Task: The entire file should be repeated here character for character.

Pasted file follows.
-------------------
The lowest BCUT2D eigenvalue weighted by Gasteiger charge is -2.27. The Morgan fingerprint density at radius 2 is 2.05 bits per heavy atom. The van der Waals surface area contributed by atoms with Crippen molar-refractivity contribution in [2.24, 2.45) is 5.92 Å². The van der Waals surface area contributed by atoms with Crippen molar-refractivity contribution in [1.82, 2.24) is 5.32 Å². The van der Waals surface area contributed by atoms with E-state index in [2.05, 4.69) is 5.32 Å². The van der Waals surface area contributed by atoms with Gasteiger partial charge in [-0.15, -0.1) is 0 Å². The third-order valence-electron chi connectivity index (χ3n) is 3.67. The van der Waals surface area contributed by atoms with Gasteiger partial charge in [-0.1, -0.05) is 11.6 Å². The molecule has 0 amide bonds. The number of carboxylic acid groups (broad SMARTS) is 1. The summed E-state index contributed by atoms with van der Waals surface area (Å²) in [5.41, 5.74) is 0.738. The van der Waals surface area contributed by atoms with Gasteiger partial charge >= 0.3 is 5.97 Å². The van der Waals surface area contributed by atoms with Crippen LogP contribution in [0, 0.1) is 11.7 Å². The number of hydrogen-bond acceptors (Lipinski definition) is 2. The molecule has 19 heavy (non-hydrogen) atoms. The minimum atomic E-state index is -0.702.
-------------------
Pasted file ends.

The lowest BCUT2D eigenvalue weighted by Gasteiger charge is -2.27. The Morgan fingerprint density at radius 2 is 2.05 bits per heavy atom. The van der Waals surface area contributed by atoms with Crippen molar-refractivity contribution in [2.24, 2.45) is 5.92 Å². The van der Waals surface area contributed by atoms with Crippen molar-refractivity contribution in [1.82, 2.24) is 5.32 Å². The van der Waals surface area contributed by atoms with E-state index in [2.05, 4.69) is 5.32 Å². The van der Waals surface area contributed by atoms with Gasteiger partial charge in [-0.15, -0.1) is 0 Å². The third-order valence-electron chi connectivity index (χ3n) is 3.67. The van der Waals surface area contributed by atoms with Gasteiger partial charge in [-0.1, -0.05) is 11.6 Å². The molecule has 0 amide bonds. The number of carboxylic acid groups (broad SMARTS) is 1. The summed E-state index contributed by atoms with van der Waals surface area (Å²) in [5.41, 5.74) is 0.738. The van der Waals surface area contributed by atoms with Gasteiger partial charge >= 0.3 is 5.97 Å². The van der Waals surface area contributed by atoms with Crippen LogP contribution in [0, 0.1) is 11.7 Å². The number of hydrogen-bond acceptors (Lipinski definition) is 2. The molecule has 19 heavy (non-hydrogen) atoms. The minimum atomic E-state index is -0.702.